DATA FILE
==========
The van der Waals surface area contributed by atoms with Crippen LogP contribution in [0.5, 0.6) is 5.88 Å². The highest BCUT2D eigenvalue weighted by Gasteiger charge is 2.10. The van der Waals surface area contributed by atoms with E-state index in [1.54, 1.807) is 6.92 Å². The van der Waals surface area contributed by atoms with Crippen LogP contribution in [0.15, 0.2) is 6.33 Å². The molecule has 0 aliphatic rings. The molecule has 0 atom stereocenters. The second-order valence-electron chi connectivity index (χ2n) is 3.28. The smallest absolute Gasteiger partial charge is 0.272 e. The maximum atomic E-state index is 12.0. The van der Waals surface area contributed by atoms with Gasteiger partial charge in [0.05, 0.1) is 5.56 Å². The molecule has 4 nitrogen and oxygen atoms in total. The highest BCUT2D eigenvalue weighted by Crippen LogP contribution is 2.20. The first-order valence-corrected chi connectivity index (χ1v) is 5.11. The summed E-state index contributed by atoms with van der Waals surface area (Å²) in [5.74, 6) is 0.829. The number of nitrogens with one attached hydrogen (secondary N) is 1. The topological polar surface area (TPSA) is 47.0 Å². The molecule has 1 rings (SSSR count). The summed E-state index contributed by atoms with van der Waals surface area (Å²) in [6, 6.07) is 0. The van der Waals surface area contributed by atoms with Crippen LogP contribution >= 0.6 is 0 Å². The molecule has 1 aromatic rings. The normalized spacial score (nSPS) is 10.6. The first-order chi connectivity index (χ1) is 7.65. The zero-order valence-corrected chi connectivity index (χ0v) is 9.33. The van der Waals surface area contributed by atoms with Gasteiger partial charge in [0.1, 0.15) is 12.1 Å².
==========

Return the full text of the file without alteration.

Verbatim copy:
The van der Waals surface area contributed by atoms with Crippen LogP contribution in [0.5, 0.6) is 5.88 Å². The highest BCUT2D eigenvalue weighted by Gasteiger charge is 2.10. The van der Waals surface area contributed by atoms with E-state index in [1.54, 1.807) is 6.92 Å². The van der Waals surface area contributed by atoms with Crippen LogP contribution in [0.15, 0.2) is 6.33 Å². The molecule has 0 aliphatic rings. The molecule has 0 atom stereocenters. The second-order valence-electron chi connectivity index (χ2n) is 3.28. The smallest absolute Gasteiger partial charge is 0.272 e. The maximum atomic E-state index is 12.0. The van der Waals surface area contributed by atoms with Gasteiger partial charge in [0.05, 0.1) is 5.56 Å². The molecule has 4 nitrogen and oxygen atoms in total. The highest BCUT2D eigenvalue weighted by Crippen LogP contribution is 2.20. The first-order valence-corrected chi connectivity index (χ1v) is 5.11. The summed E-state index contributed by atoms with van der Waals surface area (Å²) in [5.74, 6) is 0.829. The number of nitrogens with one attached hydrogen (secondary N) is 1. The topological polar surface area (TPSA) is 47.0 Å². The molecule has 1 rings (SSSR count). The summed E-state index contributed by atoms with van der Waals surface area (Å²) in [6, 6.07) is 0. The van der Waals surface area contributed by atoms with Crippen LogP contribution >= 0.6 is 0 Å². The molecule has 1 aromatic rings. The normalized spacial score (nSPS) is 10.6. The first-order chi connectivity index (χ1) is 7.65. The zero-order valence-corrected chi connectivity index (χ0v) is 9.33. The van der Waals surface area contributed by atoms with Gasteiger partial charge in [0.1, 0.15) is 12.1 Å².